US Supreme Court May Look Into Non-Unanimous LA Verdicts
WASHINGTON (AP) — The Supreme Court will consider overturning a criminal conviction by a 10-2 jury vote in Louisiana.
The justice acted Monday, four months after Louisiana voters amended the state constitution to prohibit non-unanimous verdicts in criminal cases.
Oregon is the only state that still allows them.
The high court will consider the case of Evangelisto Ramos, who was convicted in 2016 of second-degree murder in the killing of a woman in New Orleans. Ramos is serving a life sentence with no chance of parole.
The change in the state constitution took effect in January, but is of no help to Ramos without court action.
The last time the Supreme Court took up the issue was in 1972, when it ruled that nothing in the Constitution bars states from allowing some convictions by non-unanimous verdicts. But even in Oregon and Louisiana, first-degree murder, which could bring the death penalty, has required a unanimous verdict.
The court has held that the Sixth Amendment requires unanimous verdicts in federal criminal cases.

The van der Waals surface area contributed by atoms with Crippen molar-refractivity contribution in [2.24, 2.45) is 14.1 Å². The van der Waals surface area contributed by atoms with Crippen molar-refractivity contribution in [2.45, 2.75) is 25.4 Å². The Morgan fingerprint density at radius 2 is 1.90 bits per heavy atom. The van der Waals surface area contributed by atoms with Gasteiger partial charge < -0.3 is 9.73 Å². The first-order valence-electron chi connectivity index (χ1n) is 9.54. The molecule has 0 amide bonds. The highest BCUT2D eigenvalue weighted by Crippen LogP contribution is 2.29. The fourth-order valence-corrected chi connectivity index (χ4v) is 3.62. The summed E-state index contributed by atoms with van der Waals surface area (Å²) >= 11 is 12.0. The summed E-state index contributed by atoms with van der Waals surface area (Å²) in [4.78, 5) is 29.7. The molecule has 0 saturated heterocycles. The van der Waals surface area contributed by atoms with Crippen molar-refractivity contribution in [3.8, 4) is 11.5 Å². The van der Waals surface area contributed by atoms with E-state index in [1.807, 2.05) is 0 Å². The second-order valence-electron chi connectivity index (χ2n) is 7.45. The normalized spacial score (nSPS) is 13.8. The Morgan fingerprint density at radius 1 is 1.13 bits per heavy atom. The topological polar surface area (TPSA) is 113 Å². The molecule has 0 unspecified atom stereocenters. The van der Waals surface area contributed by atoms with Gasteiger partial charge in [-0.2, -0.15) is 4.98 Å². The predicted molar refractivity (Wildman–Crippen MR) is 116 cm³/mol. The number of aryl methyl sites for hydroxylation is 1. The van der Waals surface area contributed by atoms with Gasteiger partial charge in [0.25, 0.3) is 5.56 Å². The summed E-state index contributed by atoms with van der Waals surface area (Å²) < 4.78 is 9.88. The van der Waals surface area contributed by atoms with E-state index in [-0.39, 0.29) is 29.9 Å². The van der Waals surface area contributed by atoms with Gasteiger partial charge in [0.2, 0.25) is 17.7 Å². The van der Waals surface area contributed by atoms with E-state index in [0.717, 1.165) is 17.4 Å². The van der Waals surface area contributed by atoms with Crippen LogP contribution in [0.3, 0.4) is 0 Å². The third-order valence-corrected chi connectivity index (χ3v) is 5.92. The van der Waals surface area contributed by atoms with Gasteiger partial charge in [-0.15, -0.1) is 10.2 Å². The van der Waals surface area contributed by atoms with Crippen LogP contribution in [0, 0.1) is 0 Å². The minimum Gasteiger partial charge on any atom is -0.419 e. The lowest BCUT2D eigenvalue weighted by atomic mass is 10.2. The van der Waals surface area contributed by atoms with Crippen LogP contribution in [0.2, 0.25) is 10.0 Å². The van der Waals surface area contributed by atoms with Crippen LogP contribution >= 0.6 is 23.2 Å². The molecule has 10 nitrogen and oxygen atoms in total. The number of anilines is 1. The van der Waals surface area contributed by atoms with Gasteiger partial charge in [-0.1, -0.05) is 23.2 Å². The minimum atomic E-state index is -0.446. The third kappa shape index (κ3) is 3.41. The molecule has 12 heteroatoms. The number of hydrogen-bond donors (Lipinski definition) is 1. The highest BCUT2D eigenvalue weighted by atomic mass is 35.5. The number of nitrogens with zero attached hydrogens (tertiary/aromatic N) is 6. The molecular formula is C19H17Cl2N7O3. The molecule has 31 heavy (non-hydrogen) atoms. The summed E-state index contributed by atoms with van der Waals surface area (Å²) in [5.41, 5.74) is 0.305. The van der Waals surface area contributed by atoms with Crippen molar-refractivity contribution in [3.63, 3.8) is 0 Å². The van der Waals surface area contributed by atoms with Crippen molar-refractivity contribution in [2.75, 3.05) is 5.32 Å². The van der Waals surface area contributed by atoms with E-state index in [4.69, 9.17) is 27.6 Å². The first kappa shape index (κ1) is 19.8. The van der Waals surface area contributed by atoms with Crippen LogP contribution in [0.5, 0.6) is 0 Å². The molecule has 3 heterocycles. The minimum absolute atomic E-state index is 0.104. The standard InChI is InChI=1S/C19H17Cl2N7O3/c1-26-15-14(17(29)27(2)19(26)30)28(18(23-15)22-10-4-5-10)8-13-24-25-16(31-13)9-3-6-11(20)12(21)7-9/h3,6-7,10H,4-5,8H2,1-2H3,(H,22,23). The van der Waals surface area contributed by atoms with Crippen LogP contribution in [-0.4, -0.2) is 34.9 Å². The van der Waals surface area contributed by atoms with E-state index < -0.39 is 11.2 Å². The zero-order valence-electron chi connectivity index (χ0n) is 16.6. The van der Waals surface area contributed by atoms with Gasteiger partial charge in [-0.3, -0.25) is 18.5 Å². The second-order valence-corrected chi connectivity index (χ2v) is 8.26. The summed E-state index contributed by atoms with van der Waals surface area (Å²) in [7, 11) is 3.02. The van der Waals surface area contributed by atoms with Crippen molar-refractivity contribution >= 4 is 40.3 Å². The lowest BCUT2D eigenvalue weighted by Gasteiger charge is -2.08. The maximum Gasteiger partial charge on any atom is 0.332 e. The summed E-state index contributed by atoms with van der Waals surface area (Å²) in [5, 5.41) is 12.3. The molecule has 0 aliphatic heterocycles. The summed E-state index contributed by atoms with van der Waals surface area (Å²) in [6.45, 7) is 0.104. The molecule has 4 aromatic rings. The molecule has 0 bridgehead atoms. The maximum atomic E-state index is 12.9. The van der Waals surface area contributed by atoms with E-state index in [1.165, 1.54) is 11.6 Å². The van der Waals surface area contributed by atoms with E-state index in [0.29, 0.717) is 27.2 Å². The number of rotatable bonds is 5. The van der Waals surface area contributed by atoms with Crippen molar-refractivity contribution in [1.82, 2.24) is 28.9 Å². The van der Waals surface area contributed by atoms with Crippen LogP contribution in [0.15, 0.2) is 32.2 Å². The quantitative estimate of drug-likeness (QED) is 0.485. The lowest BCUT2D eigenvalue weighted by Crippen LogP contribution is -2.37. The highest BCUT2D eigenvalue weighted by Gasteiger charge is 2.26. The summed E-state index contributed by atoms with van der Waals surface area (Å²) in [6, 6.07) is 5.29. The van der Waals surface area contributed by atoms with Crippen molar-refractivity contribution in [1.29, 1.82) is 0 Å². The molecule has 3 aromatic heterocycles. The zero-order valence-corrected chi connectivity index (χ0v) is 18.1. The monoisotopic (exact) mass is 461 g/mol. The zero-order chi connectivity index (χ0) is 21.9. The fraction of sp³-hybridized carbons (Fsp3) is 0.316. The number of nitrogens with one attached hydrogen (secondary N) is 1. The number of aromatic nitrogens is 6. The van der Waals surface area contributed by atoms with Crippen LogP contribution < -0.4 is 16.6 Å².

The 1972 case turned on the vote of Justice Lewis Powell. The court said states were not compelled to follow suit and require unanimous juries in all criminal cases.
At the same time, the Supreme Court has determined that most rights guaranteed by the first 10 amendments to the Constitution apply to states as well as the federal government.
Also Monday, the Supreme Court agreed to decide whether states can eliminate the so-called insanity defense for criminal defendants without violating the Constitution.
The appeal comes from a Kansas man who has been sentenced to death for killing his estranged wife, their two daughters and the wife's grandmother.
The cases will be argued in the fall.